Both announcements demonstrate both the appeal and the problem of panel measurement. On the plus side, the panels provide a way to gather a more in-depth set of ideas from its participants. However, they may not be an accurate representation of the wider television audience.

    The plus-minus of measurement panels is why industry organizations, the Association of National Advertisers and the VAB, have worked to establish their own measurement panels. They aim to provide their own panels, if only as a check against the various panels proliferating in the market.

    The ANA opened a request for proposals process in February and received responses from eight companies. “We are currently evaluating responses to the bidding process, and that’s about all I can say about it at this time,” Jackson Bazley, ANA’s head of measurement, said during the interview. an interview last month.

    The VAB is working to set up “an industry benchmarking panel that any qualified measurement company could access,” VAB CEO Sean Cunningham said in a separate interview last month. Rather than an attempt to recreate and compete with the Nielsen Panel, VAB’s goal with the Audience Calibration Panel is to serve as a benchmark to help buyers and sellers of ads identify and resolve discrepancies between measurement providers.

    Numbers to know

    $7.7 billion: How much revenue subscription streaming services generated in the United States in the third quarter of 2022.

    981 674: Number of subscribers lost by the top seven US pay-TV providers in Q3 2022.

    37 million: Number of people in the United States who have used an ad-supported streaming service.

    $10 billion: How much ad revenue TikTok expects to generate in 2022, down from its previous estimate of $12 billion.

    80 million: Number of paid YouTube subscribers.

    25.4 million: Number of people who watched election coverage on traditional TV channels during prime time, down nearly 30% from 2018.

    Election Night at NBC News

    Last week, I dropped by 30 Rockefeller Center on the night of Nov. 8 to take a look at NBC News’ election night operation, including stops at its NBC News studio and control room. Now, as well as a tour of its digital newsroom and time with its TikTok team. To see what the NBC News Election Night streaming and digital operation looked like, watch the video above.

    What we’ve covered

    Why Anheuser-Busch prefers PMPs over guaranteed programmatic deals for streaming ads:

    • The beer giant prefers PMPs for a better ability to manage ad frequency on streaming services.
    • Anehuser-Busch’s Juliana Wurzburger also spoke about being the first beer advertiser on Netflix during the Digiday Future of TV Advertising Forum.

    Learn more about Anheuser-Busch’s programmatic streaming advertising strategy here.

    Horizon Media and Magnite ink SPO reach agreement to consolidate purchases and focus on CTV:

    • Magnite will become the preferred supply-side platform for Horizon Media’s private market and programmatic guaranteed CTV deals.
    • The media agency and ad tech company aims to provide advertisers with greater control and transparency over where their streaming ads are shown.

    Learn more about Horizon Media and Magnite’s CTV orientation here.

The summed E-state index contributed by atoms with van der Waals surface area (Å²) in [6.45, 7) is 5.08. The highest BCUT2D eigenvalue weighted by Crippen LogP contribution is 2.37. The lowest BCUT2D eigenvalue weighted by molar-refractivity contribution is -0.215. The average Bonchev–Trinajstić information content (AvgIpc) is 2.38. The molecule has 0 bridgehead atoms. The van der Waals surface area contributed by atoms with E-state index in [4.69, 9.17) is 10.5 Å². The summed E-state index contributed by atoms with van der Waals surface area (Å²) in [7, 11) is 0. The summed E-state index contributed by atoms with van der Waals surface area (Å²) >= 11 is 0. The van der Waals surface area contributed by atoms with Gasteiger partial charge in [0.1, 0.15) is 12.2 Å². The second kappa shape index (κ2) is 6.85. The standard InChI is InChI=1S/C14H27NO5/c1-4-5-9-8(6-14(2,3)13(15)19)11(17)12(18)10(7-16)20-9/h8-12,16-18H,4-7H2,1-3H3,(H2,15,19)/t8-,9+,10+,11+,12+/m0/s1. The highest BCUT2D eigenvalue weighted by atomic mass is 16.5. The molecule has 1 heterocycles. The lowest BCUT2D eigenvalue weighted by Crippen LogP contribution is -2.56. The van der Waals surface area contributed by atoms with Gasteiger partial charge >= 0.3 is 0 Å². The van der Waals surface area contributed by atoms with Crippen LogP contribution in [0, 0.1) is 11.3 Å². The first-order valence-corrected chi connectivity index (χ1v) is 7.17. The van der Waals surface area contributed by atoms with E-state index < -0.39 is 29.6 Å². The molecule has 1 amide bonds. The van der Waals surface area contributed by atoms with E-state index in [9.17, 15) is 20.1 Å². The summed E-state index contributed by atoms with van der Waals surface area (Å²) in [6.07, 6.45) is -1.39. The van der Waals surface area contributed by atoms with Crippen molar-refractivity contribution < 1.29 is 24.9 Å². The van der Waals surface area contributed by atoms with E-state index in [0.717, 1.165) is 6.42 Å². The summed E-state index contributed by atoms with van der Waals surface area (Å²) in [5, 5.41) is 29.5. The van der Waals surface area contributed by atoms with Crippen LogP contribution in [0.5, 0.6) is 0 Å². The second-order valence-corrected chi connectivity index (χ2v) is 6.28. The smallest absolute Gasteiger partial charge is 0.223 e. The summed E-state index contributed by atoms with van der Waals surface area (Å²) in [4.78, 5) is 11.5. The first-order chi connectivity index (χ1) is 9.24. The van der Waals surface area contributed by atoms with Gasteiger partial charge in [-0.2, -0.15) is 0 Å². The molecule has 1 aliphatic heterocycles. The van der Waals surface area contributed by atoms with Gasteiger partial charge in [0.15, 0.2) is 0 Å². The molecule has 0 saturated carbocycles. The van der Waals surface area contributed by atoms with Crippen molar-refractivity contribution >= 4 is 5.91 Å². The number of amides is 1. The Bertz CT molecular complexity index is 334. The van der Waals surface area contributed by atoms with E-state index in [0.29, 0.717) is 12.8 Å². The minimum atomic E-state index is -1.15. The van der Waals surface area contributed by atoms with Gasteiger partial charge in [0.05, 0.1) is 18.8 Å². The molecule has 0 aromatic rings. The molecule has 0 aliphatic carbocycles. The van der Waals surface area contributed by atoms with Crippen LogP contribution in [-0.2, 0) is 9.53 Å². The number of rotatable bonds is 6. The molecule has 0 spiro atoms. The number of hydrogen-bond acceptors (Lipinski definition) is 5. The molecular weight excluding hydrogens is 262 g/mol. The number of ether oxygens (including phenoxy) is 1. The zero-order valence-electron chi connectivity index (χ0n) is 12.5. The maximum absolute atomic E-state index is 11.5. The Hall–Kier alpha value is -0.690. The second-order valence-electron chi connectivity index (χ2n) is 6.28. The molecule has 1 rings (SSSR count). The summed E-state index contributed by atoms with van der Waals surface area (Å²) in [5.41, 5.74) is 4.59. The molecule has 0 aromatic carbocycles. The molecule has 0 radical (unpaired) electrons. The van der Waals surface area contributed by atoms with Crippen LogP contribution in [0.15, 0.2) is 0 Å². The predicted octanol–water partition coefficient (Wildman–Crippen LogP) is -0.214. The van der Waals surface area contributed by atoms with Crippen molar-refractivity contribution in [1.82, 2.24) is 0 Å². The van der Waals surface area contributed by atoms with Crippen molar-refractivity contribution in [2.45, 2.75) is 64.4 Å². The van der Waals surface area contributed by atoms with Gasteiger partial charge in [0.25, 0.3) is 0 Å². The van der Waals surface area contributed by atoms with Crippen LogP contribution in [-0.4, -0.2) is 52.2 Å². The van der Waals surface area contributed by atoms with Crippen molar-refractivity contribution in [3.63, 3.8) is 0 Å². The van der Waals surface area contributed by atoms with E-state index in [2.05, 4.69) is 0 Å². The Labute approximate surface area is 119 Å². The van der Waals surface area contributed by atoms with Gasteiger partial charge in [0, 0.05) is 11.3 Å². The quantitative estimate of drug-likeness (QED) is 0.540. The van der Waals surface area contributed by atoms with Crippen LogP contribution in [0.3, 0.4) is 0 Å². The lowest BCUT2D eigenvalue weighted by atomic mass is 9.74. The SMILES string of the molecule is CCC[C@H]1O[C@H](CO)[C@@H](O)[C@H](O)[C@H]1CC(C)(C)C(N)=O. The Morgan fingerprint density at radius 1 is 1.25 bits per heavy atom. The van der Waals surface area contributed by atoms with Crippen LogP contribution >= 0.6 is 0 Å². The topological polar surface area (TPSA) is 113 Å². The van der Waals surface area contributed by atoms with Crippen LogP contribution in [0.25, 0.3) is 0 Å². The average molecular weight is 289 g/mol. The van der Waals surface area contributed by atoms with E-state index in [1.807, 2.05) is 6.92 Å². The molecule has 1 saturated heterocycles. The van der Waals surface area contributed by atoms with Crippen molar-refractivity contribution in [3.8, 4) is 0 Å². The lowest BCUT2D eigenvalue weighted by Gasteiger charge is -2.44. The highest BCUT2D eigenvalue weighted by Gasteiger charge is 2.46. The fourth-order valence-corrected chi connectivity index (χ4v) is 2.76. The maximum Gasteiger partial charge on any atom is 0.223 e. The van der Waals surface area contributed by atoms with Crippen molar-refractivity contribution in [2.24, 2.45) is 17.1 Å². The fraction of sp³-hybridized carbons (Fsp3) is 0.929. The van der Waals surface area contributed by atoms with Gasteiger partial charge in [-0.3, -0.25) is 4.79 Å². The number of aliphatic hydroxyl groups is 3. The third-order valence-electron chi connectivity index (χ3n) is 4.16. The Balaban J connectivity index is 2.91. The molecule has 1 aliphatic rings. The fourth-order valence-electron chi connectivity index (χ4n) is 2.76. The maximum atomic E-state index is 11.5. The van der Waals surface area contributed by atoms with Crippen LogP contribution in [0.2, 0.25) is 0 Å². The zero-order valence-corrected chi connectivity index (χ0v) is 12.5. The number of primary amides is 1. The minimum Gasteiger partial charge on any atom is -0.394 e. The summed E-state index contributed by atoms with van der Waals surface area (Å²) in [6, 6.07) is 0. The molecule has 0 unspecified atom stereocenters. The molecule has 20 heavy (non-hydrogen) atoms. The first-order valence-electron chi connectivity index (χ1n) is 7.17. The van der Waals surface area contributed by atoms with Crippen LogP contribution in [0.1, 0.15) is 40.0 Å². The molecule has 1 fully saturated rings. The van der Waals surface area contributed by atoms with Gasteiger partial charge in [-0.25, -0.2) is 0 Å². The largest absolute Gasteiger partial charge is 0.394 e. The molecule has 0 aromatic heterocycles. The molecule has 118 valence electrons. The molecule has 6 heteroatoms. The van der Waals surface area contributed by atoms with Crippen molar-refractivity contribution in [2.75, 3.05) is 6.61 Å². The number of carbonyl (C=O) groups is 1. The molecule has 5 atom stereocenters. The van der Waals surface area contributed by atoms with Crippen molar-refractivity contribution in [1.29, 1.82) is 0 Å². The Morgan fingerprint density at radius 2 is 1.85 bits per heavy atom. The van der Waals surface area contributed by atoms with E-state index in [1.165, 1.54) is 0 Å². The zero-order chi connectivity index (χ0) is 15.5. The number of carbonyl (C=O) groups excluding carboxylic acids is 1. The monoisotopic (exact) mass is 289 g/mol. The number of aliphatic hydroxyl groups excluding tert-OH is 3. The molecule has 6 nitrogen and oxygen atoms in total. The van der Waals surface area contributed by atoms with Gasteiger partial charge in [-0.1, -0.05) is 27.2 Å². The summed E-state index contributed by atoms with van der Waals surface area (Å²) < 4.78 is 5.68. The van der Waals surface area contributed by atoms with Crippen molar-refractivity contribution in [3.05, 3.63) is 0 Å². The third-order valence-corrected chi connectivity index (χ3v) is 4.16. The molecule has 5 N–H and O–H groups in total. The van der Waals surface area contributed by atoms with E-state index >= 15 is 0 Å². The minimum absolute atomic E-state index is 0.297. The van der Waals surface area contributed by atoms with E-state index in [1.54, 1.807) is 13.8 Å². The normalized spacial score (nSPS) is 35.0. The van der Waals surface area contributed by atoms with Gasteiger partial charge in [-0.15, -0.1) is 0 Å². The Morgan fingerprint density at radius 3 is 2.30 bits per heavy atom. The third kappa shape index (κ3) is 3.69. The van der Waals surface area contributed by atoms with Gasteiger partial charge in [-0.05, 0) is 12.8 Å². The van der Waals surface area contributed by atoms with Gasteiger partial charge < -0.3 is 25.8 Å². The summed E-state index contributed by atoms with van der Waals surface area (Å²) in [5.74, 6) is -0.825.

How Bleacher Report uses animation to differentiate its World Cup coverage:

    • B/R will air a special episode of its animated series “The Champions” as well as a new, shorter-format show.
    • The B/R Football account sees animated content attract more shares, likes and comments than other content it posts.

    Learn more about Bleacher Report’s animated videos here.

    Vox’s short-form video strategy faces TikTok’s monetization problem, but fulfills the publisher’s “civic duty”:

    • After being inactive on TikTok for over a year, Vox began posting on the platform this month.
    • The publisher has yet to form a dedicated TikTok team in light of TikTok’s nascent monetization program.

    Learn more about Vox’s short video strategy here.

    YouTube highlights its shoppable videos with the holiday gift guide festival:

    • YouTube is hosting a 10-day buy event featuring YouTube creators.
    • Ulta Beauty, Tula and REM Beauty are among the participating brands.

    Learn more about buyable videos from YouTube here.

    What we read

    Disney’s Cost Reduction:
    Disney will suspend hiring and lay off some employees as the company’s streaming losses mount while its TV ad revenue fell in the last quarter, according to CNBC.

    Netflix Live Debut:
    Netflix will air a live show of a Chris Rock stand-up special next year, which may lead the streamer to invest in more live programming in the future, according to Variety.

    Potential Hollywood writers go on strike:
    According to Puck, Writers Guild members could strike on May 1 as they demand better pay at a time when film and TV studios are looking to rein in spending.

    Nielsen Accreditation Status:
    The Media Rating Council has voted to extend Nielsen’s accreditation suspension as the measurement giant fixes its rating deficiencies and prepares its updated measurement system, according to Ad Age.

    Studio Vaccine Mandates:
    Disney, Netflix and Paramount are easing their requirements that cast and crew members in productions must be vaccinated against COVID-19, according to The Hollywood Reporter.

    #Future #briefing #streaming #market #correction